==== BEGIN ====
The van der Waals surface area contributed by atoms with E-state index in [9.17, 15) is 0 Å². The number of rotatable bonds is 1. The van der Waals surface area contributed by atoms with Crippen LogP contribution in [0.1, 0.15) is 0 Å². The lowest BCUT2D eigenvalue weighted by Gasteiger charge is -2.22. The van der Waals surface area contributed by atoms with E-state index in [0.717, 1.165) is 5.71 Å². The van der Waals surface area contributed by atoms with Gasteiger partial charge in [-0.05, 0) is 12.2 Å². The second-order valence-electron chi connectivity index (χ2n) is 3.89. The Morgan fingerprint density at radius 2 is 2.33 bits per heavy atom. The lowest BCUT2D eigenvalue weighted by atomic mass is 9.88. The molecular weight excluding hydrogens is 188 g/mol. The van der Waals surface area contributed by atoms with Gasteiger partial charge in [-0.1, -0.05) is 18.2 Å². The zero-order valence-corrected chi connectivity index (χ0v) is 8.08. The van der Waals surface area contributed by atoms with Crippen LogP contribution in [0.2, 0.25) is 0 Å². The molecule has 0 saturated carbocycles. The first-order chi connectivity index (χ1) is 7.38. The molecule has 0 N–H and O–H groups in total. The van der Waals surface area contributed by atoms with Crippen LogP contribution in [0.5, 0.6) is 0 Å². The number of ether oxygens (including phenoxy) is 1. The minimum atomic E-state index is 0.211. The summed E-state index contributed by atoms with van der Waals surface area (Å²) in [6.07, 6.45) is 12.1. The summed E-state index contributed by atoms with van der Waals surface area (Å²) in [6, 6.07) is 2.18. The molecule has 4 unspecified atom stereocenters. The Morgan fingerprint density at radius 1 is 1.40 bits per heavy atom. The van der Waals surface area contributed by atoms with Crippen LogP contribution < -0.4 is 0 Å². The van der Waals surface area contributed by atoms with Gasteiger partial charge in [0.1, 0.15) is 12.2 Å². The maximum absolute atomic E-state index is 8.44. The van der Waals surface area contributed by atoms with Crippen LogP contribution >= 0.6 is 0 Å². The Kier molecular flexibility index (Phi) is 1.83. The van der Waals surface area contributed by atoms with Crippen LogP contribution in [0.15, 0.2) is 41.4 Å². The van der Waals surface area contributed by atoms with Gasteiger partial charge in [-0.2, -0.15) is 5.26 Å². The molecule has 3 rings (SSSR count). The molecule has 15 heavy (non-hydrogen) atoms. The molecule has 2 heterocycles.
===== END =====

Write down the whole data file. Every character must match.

The van der Waals surface area contributed by atoms with E-state index in [9.17, 15) is 0 Å². The number of rotatable bonds is 1. The van der Waals surface area contributed by atoms with Crippen LogP contribution in [0.1, 0.15) is 0 Å². The lowest BCUT2D eigenvalue weighted by Gasteiger charge is -2.22. The van der Waals surface area contributed by atoms with E-state index in [0.717, 1.165) is 5.71 Å². The van der Waals surface area contributed by atoms with Gasteiger partial charge in [-0.05, 0) is 12.2 Å². The second-order valence-electron chi connectivity index (χ2n) is 3.89. The Morgan fingerprint density at radius 2 is 2.33 bits per heavy atom. The lowest BCUT2D eigenvalue weighted by atomic mass is 9.88. The molecular weight excluding hydrogens is 188 g/mol. The van der Waals surface area contributed by atoms with Gasteiger partial charge in [-0.1, -0.05) is 18.2 Å². The zero-order valence-corrected chi connectivity index (χ0v) is 8.08. The van der Waals surface area contributed by atoms with Crippen LogP contribution in [0.2, 0.25) is 0 Å². The molecule has 0 saturated carbocycles. The first-order chi connectivity index (χ1) is 7.38. The molecule has 0 N–H and O–H groups in total. The van der Waals surface area contributed by atoms with Crippen LogP contribution in [0.5, 0.6) is 0 Å². The number of ether oxygens (including phenoxy) is 1. The minimum atomic E-state index is 0.211. The summed E-state index contributed by atoms with van der Waals surface area (Å²) in [6.07, 6.45) is 12.1. The summed E-state index contributed by atoms with van der Waals surface area (Å²) in [6, 6.07) is 2.18. The molecule has 4 unspecified atom stereocenters. The Morgan fingerprint density at radius 1 is 1.40 bits per heavy atom. The van der Waals surface area contributed by atoms with Crippen LogP contribution < -0.4 is 0 Å². The van der Waals surface area contributed by atoms with Gasteiger partial charge in [0.1, 0.15) is 12.2 Å². The maximum absolute atomic E-state index is 8.44. The van der Waals surface area contributed by atoms with Crippen LogP contribution >= 0.6 is 0 Å². The Kier molecular flexibility index (Phi) is 1.83. The van der Waals surface area contributed by atoms with Crippen LogP contribution in [0.15, 0.2) is 41.4 Å². The van der Waals surface area contributed by atoms with Gasteiger partial charge in [-0.2, -0.15) is 5.26 Å². The molecule has 3 rings (SSSR count). The molecule has 15 heavy (non-hydrogen) atoms. The molecule has 2 heterocycles.